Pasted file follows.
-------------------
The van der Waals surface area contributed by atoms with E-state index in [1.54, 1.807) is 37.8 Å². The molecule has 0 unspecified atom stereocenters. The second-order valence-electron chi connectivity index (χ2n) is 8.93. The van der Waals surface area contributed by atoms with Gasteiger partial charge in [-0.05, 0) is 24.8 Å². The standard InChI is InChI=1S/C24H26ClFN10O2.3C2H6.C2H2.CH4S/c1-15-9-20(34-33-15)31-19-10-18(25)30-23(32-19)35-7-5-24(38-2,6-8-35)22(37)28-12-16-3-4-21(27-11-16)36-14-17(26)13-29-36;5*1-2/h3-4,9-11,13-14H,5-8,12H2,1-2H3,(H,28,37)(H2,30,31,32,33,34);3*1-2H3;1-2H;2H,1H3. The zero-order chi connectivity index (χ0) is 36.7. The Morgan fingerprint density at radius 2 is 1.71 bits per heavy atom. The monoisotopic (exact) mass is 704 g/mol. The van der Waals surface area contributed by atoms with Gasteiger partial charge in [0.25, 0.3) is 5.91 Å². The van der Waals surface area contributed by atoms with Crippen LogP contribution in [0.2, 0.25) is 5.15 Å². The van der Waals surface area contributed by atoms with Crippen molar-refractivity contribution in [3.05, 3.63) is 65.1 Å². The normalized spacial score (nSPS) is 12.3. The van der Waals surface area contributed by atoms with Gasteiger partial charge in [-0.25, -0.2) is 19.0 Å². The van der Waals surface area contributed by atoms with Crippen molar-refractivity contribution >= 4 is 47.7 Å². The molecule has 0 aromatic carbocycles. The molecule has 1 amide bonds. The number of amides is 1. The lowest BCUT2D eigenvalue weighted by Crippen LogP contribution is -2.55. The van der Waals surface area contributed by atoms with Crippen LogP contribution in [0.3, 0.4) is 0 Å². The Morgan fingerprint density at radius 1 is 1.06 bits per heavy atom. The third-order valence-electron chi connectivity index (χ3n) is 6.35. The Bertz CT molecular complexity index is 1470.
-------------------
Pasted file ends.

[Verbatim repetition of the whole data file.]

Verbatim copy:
The van der Waals surface area contributed by atoms with E-state index in [1.54, 1.807) is 37.8 Å². The molecule has 0 unspecified atom stereocenters. The second-order valence-electron chi connectivity index (χ2n) is 8.93. The van der Waals surface area contributed by atoms with Gasteiger partial charge in [-0.05, 0) is 24.8 Å². The standard InChI is InChI=1S/C24H26ClFN10O2.3C2H6.C2H2.CH4S/c1-15-9-20(34-33-15)31-19-10-18(25)30-23(32-19)35-7-5-24(38-2,6-8-35)22(37)28-12-16-3-4-21(27-11-16)36-14-17(26)13-29-36;5*1-2/h3-4,9-11,13-14H,5-8,12H2,1-2H3,(H,28,37)(H2,30,31,32,33,34);3*1-2H3;1-2H;2H,1H3. The zero-order chi connectivity index (χ0) is 36.7. The Morgan fingerprint density at radius 2 is 1.71 bits per heavy atom. The monoisotopic (exact) mass is 704 g/mol. The van der Waals surface area contributed by atoms with Gasteiger partial charge in [0.25, 0.3) is 5.91 Å². The van der Waals surface area contributed by atoms with Crippen LogP contribution in [0.2, 0.25) is 5.15 Å². The van der Waals surface area contributed by atoms with Crippen molar-refractivity contribution in [3.05, 3.63) is 65.1 Å². The normalized spacial score (nSPS) is 12.3. The van der Waals surface area contributed by atoms with Gasteiger partial charge in [-0.25, -0.2) is 19.0 Å². The van der Waals surface area contributed by atoms with Crippen molar-refractivity contribution >= 4 is 47.7 Å². The molecule has 0 aromatic carbocycles. The molecule has 1 amide bonds. The number of amides is 1. The lowest BCUT2D eigenvalue weighted by Crippen LogP contribution is -2.55. The van der Waals surface area contributed by atoms with Crippen LogP contribution in [0.3, 0.4) is 0 Å². The Morgan fingerprint density at radius 1 is 1.06 bits per heavy atom. The third-order valence-electron chi connectivity index (χ3n) is 6.35. The Bertz CT molecular complexity index is 1470.